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Nissan Maxima 2003

About 30 percent of the time you turn over the ignition and instead of the RPMs jumping to about 1500, they only go to about 900-1000 and then the car will die. It seems to help to depress the brake or gun the engine (you can bring it back from the brink most of the time by doing this). If it does die, the second time you start it it’s fine. Once running there are no problems. This started after the first battery change (about 3 years ago), but now it is on it’s 3rd battery and is still acting up.

If you break this into three paragraphs, with three main subjects, I may try to help you. As it is, it’s is too mixed to do anything with.

I doubt that the battery is a factor.

It sounds to me like you either have a bad temp sensor, wo when the engine is cold the ECU is unaware of it and does not make the proper adjustments (increased injector pulsewidths) or, more probably, you’re haing difficulty with fuel pressure or with the fuel draining back into the tank when the engine is shut down.

The fuel line works like a drinking straw. If you a sealed system the fuel will stay in the line and immediately repressurize when the pump is started. If you have a path for air to enter, such as a leaky injector, the fuel can drain back down into the tank as the car sits. It will then have to refill and repressurize before running properly.

Is the temp sensor controlled by the ECU or is it part of the ECU? Obviously I don’t know what I am talking about : ). But from your comments one possibility is a bad temp sensor, as for the fuel draining back into the tank, what is failing there that needs reparing if that in fact is the cause?

The temp sensor is controlled by the coolant temp, and reports values to the ECU. It is not part of the ECU and is a fairly cheap and easy thing to replace in most cases.

Fuel draining back into the tank is normally from a bad check valve at the fuel pump.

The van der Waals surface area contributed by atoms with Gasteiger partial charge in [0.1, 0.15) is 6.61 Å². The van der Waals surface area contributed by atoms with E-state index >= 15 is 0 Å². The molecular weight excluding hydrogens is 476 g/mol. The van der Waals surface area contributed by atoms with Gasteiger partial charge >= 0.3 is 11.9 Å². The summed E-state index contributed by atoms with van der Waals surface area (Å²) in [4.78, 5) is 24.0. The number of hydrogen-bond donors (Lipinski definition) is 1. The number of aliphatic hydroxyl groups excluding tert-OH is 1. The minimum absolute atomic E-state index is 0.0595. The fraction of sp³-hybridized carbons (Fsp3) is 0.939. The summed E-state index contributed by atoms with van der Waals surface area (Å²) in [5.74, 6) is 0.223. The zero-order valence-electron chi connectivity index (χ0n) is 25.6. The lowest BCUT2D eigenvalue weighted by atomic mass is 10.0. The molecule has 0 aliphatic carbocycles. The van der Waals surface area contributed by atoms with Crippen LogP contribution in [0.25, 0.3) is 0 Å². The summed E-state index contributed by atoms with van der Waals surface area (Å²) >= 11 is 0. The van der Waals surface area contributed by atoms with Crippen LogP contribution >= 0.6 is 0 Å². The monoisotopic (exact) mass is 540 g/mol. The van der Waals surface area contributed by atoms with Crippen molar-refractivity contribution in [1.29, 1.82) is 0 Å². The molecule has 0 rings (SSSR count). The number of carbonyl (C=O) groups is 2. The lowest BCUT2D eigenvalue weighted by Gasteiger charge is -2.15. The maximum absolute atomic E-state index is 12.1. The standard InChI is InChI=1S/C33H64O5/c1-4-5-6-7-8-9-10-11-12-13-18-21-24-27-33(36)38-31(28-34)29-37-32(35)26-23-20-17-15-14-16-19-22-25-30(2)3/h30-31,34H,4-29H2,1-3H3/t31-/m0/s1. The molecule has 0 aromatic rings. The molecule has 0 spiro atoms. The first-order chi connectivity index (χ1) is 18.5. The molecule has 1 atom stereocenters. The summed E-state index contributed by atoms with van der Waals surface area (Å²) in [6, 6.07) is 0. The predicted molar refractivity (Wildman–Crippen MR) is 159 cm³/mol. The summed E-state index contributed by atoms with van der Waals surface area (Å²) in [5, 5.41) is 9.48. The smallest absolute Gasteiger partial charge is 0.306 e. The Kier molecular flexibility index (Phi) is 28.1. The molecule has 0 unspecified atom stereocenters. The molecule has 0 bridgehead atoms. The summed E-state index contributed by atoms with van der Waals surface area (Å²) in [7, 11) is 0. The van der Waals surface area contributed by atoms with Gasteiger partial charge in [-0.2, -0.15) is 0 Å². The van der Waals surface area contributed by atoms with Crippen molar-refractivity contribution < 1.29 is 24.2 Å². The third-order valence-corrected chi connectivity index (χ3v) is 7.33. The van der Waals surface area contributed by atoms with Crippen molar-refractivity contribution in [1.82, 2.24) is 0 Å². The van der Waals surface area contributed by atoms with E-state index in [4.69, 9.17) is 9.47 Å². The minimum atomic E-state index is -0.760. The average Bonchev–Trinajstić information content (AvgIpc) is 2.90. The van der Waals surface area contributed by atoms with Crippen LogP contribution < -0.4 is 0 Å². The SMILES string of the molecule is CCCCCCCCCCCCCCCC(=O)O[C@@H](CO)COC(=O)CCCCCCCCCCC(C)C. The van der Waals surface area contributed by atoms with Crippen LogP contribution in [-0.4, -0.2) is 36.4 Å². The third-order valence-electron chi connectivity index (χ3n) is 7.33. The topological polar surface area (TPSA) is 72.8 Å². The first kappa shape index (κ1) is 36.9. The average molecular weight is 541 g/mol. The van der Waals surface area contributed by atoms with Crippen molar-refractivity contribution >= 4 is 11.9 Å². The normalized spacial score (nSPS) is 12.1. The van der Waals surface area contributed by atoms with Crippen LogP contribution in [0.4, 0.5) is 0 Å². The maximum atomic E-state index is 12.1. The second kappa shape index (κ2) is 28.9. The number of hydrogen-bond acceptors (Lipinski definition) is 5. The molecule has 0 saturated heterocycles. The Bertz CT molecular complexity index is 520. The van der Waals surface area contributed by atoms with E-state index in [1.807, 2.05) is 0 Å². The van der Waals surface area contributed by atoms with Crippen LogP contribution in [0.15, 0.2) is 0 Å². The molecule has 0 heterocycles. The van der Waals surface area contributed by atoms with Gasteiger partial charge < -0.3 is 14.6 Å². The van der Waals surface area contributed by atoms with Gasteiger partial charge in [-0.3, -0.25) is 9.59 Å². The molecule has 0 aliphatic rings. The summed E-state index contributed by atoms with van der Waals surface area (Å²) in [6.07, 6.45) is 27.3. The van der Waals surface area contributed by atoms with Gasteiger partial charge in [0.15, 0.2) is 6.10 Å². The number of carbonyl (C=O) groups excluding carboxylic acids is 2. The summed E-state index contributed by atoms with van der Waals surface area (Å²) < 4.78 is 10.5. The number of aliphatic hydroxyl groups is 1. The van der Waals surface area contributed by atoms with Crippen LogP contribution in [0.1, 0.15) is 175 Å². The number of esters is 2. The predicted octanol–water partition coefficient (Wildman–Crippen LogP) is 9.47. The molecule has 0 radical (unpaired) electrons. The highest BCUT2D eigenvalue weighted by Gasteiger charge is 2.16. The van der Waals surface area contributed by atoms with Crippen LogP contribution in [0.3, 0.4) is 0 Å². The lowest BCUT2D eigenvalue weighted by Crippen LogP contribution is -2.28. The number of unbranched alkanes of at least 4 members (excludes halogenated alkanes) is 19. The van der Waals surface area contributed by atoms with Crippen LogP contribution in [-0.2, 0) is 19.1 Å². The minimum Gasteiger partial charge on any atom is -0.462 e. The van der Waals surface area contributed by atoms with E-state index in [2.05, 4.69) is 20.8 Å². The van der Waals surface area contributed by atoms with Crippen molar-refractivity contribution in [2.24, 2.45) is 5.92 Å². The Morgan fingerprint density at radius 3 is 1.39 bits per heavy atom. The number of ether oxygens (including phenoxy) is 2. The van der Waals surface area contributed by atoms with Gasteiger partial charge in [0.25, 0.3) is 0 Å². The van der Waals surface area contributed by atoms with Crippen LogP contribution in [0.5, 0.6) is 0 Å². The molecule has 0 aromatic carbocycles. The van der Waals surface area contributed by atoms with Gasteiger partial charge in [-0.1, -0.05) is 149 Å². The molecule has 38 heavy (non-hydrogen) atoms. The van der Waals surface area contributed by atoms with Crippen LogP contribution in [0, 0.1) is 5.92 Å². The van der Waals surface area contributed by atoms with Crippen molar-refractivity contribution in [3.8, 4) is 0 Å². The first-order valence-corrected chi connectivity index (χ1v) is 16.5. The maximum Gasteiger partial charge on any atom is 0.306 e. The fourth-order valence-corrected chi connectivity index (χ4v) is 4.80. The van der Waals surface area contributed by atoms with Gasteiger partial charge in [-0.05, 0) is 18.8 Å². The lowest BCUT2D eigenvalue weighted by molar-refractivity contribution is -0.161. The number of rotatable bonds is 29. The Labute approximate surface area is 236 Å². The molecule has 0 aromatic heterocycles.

One thing you can do to find out about about this is to turn the key to start, but not all the way until it cranks - just till all of the dash lights come on. Listen when you do this and you should hear something hum for a couple/few seconds - that is the fuel pump. When the hum stops turn the key back off, then to start without cranking again. Do that a few times and then fire it up. If this problem goes away then this fuel pressure bleed is a good bet. BUT - as it is an intermittent problem it will be hard to say when to call this testing done. The more straightforward approach is to put a fuel pressure gauge on it, measure the drain down and the pressure produced by the first cycle of the fuel pump.

I will toss out one other possibility which is perhaps the first signs of a sticky idle air control valve (IAC) - this is the thing that controls the idle and consists of a little ECU controlled motor and pintle that opens to varying degrees to control the amount of air going into the engine at idle. The internals get gunked up over time and if the pintle sticks will cause idle problems. Yours would obviously not be bad - yet. A new IAC is usually not cheap - but cleaning an existing one is cheap and easy.

It works like this: The engine coolant temperature sensor sends a message (actually a voltage) to the engine computer (ECM) telling it what the engine temperature is. The ECM sends a signal (a choppy voltage) to the idle air control valve (iacv) to make it open the intake bypass air a certain amount. In your case the iacv responds as it should, or, maybe it doesn’t. Your mission: find out.
The repairs manuals tell how to do ohm and voltage checks on these components.

This started after the first battery change (about 3 years ago), but now it is on it’s 3rd battery

Three batteries in three years???   Let's start there.  Why have you needed so many batteries?  If you don't know let's work on that one.  Maybe a bad charging system?

Thanks everyone. This is my daughter’s car. I think one of the battery changes was at her request because the symptoms started after the first battery change. Since she has taken it to the Nissan dealership multiple times trying to diagnose the root of the problem to no avail she thought that might be the problem. (But the other 2 batteries does seem excessive and maybe unnecessary?!?). I’ll have her pursue these suggestions here and post the results.

It has proven fruitless to take it to that Nissan dealership. Ask around (of friends, and even mechanics) for a decent independent repair shop/person.
[You could, even, download and print the responses for your prospective mechanic. Just think of it, unlike at a Nissan dealer(usually), you’ll get to meet, and speak, to a real, live, mechanic! Wow!]

Respectfully, even with a leaky check valve the fuel will stay in the line without a path for air to enter the line, just as fluid stays in a straw when you cap it with your finger. The injectors all should fully close when deenergized. However the line will depressurize immediately upon turning the engine off. Repressurization should only take a moment, though, and should not be noticable on startup.

I’m in full agreement with the rest of the post.